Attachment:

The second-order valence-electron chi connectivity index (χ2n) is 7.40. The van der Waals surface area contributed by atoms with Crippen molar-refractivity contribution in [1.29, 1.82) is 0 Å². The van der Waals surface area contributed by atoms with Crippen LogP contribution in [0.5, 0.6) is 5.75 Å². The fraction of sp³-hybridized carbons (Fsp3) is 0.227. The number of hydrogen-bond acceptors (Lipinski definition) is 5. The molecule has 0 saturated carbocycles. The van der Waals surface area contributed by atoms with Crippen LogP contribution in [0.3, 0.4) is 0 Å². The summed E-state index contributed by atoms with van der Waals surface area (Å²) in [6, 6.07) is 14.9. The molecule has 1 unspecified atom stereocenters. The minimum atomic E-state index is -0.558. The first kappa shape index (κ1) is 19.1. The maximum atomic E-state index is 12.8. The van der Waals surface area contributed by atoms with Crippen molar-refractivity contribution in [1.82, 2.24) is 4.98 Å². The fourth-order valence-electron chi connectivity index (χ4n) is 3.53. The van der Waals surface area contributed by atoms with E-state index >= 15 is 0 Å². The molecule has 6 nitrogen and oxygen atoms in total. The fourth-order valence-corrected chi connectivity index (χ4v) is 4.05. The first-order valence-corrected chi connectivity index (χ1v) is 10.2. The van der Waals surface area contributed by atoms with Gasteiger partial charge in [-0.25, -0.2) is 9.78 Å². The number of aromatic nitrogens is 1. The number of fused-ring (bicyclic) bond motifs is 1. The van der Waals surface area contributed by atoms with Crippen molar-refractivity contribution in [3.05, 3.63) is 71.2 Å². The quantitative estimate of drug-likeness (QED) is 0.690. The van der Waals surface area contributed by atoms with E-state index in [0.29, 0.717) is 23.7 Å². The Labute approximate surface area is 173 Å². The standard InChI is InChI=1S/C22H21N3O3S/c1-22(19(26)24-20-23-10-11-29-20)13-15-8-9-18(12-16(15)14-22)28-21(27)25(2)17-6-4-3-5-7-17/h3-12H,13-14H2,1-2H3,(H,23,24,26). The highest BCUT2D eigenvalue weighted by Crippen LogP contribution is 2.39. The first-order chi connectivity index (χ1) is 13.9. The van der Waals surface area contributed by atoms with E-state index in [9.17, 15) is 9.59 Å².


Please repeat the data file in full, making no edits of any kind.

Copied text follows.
The second-order valence-electron chi connectivity index (χ2n) is 7.40. The van der Waals surface area contributed by atoms with Crippen molar-refractivity contribution in [1.29, 1.82) is 0 Å². The van der Waals surface area contributed by atoms with Crippen LogP contribution in [0.5, 0.6) is 5.75 Å². The fraction of sp³-hybridized carbons (Fsp3) is 0.227. The number of hydrogen-bond acceptors (Lipinski definition) is 5. The molecule has 0 saturated carbocycles. The van der Waals surface area contributed by atoms with Crippen LogP contribution in [0.3, 0.4) is 0 Å². The summed E-state index contributed by atoms with van der Waals surface area (Å²) in [6, 6.07) is 14.9. The molecule has 1 unspecified atom stereocenters. The minimum atomic E-state index is -0.558. The first kappa shape index (κ1) is 19.1. The maximum atomic E-state index is 12.8. The van der Waals surface area contributed by atoms with Crippen molar-refractivity contribution in [1.82, 2.24) is 4.98 Å². The fourth-order valence-electron chi connectivity index (χ4n) is 3.53. The van der Waals surface area contributed by atoms with E-state index >= 15 is 0 Å². The molecule has 6 nitrogen and oxygen atoms in total. The fourth-order valence-corrected chi connectivity index (χ4v) is 4.05. The first-order valence-corrected chi connectivity index (χ1v) is 10.2. The van der Waals surface area contributed by atoms with Gasteiger partial charge in [-0.25, -0.2) is 9.78 Å². The number of aromatic nitrogens is 1. The number of fused-ring (bicyclic) bond motifs is 1. The van der Waals surface area contributed by atoms with Crippen molar-refractivity contribution in [3.05, 3.63) is 71.2 Å². The quantitative estimate of drug-likeness (QED) is 0.690. The van der Waals surface area contributed by atoms with E-state index in [0.29, 0.717) is 23.7 Å². The Labute approximate surface area is 173 Å². The standard InChI is InChI=1S/C22H21N3O3S/c1-22(19(26)24-20-23-10-11-29-20)13-15-8-9-18(12-16(15)14-22)28-21(27)25(2)17-6-4-3-5-7-17/h3-12H,13-14H2,1-2H3,(H,23,24,26). The highest BCUT2D eigenvalue weighted by Crippen LogP contribution is 2.39. The first-order chi connectivity index (χ1) is 13.9. The van der Waals surface area contributed by atoms with E-state index in [9.17, 15) is 9.59 Å².